26 Oct 57
p. 578.
The Exhibitor
30 Oct 56
p. 4397.
Variety
23 Oct 57
p. 6.
DETAILS
Release Date:
November 1957
Production Date:
25 March--10 April 1957 at Hal Roach Studios
Copyright Claimant:
Bryna Productions, Inc.
Copyright Date:
6 February 1958
Copyright Number:
LP10311
Physical Properties:
Sound
Westrex Recording System
Black and White
Widescreen/ratio
1.85:1
Duration(in mins):
78-79
Length(in feet):
6,972
Country:
United States
Language:
English
PCA No:
18567
Passed by NBR:
No
SYNOPSIS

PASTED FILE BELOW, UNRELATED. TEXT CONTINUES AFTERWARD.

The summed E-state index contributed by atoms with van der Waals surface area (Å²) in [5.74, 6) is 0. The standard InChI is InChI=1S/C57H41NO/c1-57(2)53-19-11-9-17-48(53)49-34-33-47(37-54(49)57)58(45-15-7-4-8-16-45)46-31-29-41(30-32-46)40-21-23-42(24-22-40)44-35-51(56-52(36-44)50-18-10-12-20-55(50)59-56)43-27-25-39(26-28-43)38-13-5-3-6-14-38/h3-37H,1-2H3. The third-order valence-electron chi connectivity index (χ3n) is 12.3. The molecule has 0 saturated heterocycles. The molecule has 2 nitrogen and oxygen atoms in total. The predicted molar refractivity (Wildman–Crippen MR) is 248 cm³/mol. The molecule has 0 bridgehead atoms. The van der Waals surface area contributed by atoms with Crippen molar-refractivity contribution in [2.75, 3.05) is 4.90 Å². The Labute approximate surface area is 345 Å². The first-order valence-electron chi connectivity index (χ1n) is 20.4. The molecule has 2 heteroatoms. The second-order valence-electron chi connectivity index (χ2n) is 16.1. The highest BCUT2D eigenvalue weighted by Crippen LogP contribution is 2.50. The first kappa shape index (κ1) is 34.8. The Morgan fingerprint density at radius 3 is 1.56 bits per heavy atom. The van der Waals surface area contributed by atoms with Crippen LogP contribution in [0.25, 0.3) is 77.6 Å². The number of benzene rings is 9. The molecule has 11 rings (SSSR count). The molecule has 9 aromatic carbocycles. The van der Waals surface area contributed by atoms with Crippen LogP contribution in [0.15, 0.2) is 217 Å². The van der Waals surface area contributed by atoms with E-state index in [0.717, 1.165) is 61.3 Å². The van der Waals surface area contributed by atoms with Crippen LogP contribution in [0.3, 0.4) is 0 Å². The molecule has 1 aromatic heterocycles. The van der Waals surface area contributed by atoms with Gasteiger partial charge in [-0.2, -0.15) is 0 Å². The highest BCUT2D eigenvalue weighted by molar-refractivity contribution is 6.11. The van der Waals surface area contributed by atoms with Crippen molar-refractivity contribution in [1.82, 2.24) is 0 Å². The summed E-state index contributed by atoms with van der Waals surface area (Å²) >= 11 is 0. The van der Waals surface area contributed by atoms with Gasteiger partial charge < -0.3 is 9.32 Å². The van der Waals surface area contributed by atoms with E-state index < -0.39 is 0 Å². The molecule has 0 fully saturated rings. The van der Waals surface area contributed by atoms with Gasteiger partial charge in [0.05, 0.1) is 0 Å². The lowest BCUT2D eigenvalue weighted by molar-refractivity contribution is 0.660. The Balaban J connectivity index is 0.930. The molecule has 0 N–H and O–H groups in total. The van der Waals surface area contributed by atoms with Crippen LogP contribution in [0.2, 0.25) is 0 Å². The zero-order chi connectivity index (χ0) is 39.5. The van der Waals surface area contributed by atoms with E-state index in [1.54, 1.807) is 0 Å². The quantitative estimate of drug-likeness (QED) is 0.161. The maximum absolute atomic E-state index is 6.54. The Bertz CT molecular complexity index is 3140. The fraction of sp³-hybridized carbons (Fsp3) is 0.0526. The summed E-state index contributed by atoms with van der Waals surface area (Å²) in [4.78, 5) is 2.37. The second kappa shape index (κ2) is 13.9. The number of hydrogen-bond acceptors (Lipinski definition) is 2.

In the Dakotas around 1868, Cheyenne Chief Yellow Wolf and his son Little Wolf travel on foot from their destitute village to the town of Sand Creek because their tribe has so few horses. The townspeople stare at them coldly as they approach the office of Capt. George, a cowardly, heavy-drinking U.S. Cavalry officer. Yellow Wolf explains that with winter approaching, his people need warm clothing, but George dismisses his concerns, stating that he cares only about what "his people need." George then reveals that he has been given orders to send the Cheyenne to a reservation in Oklahoma. Yellow Wolf replies that the Black Hills region is home to the Cheyenne, and that he is prepared to trade recently discovered gold for assurances that his people will be left in peace. George reluctantly agrees to the trade, but after the two Indians leave, sends his man Garvin to shoot Yellow Wolf in the street. Marshal Tate, who loves Yellow Wolf's daughter Pretty Willow and believes that the Cheyenne should be allowed to remain on their lands, tries to caution George that Little Wolf may send warriors to avenge the chief's death. The captain and the rest of the townspeople dismiss this warning, demanding that Tate turn in his star. Disgusted, Tate complies and informs his nephew Billy, who has lived with him since the Indians killed his parents, that they soon will leave Sand Creek. Billy protests the move, and Amy Porter, a widow who looks after Billy and runs the local boardinghouse, declares that she would be a better wife for Tate than Pretty Willow, a "dirty, uncivilized" savage. Tate's gentle attempt ... +